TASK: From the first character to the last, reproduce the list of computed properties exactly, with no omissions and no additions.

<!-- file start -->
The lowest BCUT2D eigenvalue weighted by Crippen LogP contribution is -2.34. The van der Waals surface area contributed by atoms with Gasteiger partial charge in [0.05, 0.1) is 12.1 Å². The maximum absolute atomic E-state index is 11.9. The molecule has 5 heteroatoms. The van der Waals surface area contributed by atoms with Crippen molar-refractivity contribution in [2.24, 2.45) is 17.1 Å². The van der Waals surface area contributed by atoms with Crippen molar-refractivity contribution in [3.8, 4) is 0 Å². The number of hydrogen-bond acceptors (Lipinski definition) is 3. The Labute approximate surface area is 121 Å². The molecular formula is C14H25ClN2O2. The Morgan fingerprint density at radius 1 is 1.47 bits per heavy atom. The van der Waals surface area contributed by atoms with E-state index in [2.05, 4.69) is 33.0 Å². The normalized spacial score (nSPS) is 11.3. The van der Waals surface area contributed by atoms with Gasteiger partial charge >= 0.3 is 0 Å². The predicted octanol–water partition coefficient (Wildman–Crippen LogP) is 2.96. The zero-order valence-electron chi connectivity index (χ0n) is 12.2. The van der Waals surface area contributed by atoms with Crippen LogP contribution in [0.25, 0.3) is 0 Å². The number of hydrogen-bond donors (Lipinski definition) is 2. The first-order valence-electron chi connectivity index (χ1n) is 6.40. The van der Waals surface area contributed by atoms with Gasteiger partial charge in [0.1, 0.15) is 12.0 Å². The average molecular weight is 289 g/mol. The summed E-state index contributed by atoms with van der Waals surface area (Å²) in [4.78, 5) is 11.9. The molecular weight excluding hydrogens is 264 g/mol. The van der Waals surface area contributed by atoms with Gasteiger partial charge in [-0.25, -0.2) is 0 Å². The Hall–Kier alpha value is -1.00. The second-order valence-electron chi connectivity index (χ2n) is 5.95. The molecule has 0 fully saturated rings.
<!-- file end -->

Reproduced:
The lowest BCUT2D eigenvalue weighted by Crippen LogP contribution is -2.34. The van der Waals surface area contributed by atoms with Gasteiger partial charge in [0.05, 0.1) is 12.1 Å². The maximum absolute atomic E-state index is 11.9. The molecule has 5 heteroatoms. The van der Waals surface area contributed by atoms with Crippen molar-refractivity contribution in [2.24, 2.45) is 17.1 Å². The van der Waals surface area contributed by atoms with Crippen molar-refractivity contribution in [3.8, 4) is 0 Å². The number of hydrogen-bond acceptors (Lipinski definition) is 3. The Labute approximate surface area is 121 Å². The molecular formula is C14H25ClN2O2. The Morgan fingerprint density at radius 1 is 1.47 bits per heavy atom. The van der Waals surface area contributed by atoms with E-state index in [2.05, 4.69) is 33.0 Å². The normalized spacial score (nSPS) is 11.3. The van der Waals surface area contributed by atoms with Gasteiger partial charge >= 0.3 is 0 Å². The predicted octanol–water partition coefficient (Wildman–Crippen LogP) is 2.96. The zero-order valence-electron chi connectivity index (χ0n) is 12.2. The van der Waals surface area contributed by atoms with Crippen LogP contribution in [0.25, 0.3) is 0 Å². The number of hydrogen-bond donors (Lipinski definition) is 2. The first-order valence-electron chi connectivity index (χ1n) is 6.40. The van der Waals surface area contributed by atoms with Gasteiger partial charge in [0.1, 0.15) is 12.0 Å². The average molecular weight is 289 g/mol. The summed E-state index contributed by atoms with van der Waals surface area (Å²) in [4.78, 5) is 11.9. The molecular weight excluding hydrogens is 264 g/mol. The van der Waals surface area contributed by atoms with Gasteiger partial charge in [-0.25, -0.2) is 0 Å². The Hall–Kier alpha value is -1.00. The second-order valence-electron chi connectivity index (χ2n) is 5.95. The molecule has 0 fully saturated rings.